Sir Harold W. Kroto, a winner of the 1996 Nobel Prize in Chemistry, gave a lecture on nanoarchitecture in May 2007, in Brussels. "Find something to do where only your best effort will satisfy you," he advised students. Sebastien Pirlet/AFP/Getty Images hide caption

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Listen: Sir Harry Kroto Was More Than A Nobel Prize Winner

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Kroto displays a model of his discovery in 1996: a soccer ball-shape carbon molecule that spawned a new field of study and could act as a tiny cage to transport other chemicals. Michael Scates/AP hide caption

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A Discoverer Of The Buckyball Offers Tips On Winning A Nobel Prize

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The model of a DNA stands on a desk during a press conference to announce the winners of the Nobel Prize in Chemistry 2015 on Wednesday at the Royal Swedish Academy of Sciences in Stockholm. Sweden's Tomas Lindahl, Paul Modrich of the US and Turkish-American Aziz Sancar won the Nobel Chemistry Prize for work on how cells repair damaged DNA. Jonathan Nackstrand/AFP/Getty Images hide caption

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Professors Anne L'Huillier, left, Goran K. Hansson and Olga Botner, right, announce the winners of the 2015 Nobel Prize in Physics, in Stockholm, on Oct. 6. Fredrik Sandberg/AP hide caption

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The "Super-Kamiokande" neutrino detector operated by the University of Tokyo's Institute for Cosmic Ray Research helped scientist Takaaki Kajita win a share of the Nobel Prize in Physics, along with Canadian Arthur B. McDonald. Kyodo /Landov hide caption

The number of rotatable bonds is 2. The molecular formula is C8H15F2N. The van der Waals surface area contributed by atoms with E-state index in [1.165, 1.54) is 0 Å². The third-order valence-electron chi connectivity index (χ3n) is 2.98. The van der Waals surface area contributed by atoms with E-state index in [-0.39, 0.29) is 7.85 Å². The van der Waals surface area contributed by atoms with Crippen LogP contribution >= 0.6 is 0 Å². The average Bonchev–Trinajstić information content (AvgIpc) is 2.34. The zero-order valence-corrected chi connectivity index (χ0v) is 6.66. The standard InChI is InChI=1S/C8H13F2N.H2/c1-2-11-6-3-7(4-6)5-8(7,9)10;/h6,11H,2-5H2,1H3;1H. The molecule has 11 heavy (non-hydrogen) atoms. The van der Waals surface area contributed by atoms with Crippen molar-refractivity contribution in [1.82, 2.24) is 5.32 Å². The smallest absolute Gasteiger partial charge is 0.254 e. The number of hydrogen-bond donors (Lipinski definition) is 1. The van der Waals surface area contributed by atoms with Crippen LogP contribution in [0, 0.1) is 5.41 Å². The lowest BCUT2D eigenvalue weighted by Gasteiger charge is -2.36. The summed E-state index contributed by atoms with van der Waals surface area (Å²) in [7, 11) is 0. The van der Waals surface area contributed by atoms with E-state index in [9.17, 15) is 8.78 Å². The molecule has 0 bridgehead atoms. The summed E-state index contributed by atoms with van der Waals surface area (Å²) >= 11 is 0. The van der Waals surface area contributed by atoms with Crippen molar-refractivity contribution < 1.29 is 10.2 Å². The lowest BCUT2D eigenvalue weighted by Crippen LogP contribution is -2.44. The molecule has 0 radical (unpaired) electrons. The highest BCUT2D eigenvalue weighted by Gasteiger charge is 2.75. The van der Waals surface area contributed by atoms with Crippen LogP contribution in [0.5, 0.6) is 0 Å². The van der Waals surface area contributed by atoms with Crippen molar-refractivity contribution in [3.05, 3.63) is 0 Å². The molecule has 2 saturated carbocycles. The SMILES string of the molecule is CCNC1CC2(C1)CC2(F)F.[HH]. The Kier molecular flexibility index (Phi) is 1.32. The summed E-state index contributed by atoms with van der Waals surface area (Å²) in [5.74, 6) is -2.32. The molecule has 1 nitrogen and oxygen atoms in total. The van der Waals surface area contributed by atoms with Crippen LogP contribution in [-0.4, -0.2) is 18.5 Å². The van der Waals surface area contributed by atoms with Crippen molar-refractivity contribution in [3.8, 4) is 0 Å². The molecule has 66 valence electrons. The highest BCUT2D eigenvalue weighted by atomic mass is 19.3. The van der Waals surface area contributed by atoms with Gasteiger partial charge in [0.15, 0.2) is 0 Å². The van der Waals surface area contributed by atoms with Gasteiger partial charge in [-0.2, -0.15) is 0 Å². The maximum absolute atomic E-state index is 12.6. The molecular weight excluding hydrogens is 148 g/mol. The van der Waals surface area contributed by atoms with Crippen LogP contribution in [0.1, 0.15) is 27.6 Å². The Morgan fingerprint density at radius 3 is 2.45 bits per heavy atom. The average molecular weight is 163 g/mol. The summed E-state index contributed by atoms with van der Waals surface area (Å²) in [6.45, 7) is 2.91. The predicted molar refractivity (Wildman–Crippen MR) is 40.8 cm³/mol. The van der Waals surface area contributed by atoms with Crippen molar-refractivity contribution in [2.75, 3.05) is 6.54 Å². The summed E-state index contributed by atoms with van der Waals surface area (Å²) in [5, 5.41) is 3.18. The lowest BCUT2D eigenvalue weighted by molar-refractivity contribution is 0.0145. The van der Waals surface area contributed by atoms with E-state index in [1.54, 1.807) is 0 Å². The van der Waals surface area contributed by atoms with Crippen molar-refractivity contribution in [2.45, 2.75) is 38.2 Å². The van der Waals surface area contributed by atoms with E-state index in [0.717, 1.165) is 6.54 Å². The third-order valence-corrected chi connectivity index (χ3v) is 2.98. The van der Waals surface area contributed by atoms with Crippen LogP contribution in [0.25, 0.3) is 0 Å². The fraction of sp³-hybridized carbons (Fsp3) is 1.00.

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Nobel Prize-winning physicist Charles Townes was single-minded about a lot of things, colleagues say. And also a very nice guy. Julian Wasser/The LIFE Images Collection/Getty hide caption

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Charles Townes, Laser Pioneer, Black Hole Discoverer, Dies At 99

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French economist Jean Tirole won the Nobel prize for economics Monday for research on market power and regulation in industries dominated by a few powerful companies. The undated photo was provided by the Toulouse School of Economics. AP hide caption

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French Economist Wins Nobel For Work On Regulating Big Business

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A woman in Senegal charges her cellphone using a port in her solar-powered LED lantern. Bruno Déméocq/Courtesy of Lighting Africa hide caption

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The new microscopy technique (lower right) brings into focus details of cell structures never seen before with light. Courtesy of A. Honigmann, C. Eggeling and S.W. Hell, MPI Göttinge hide caption

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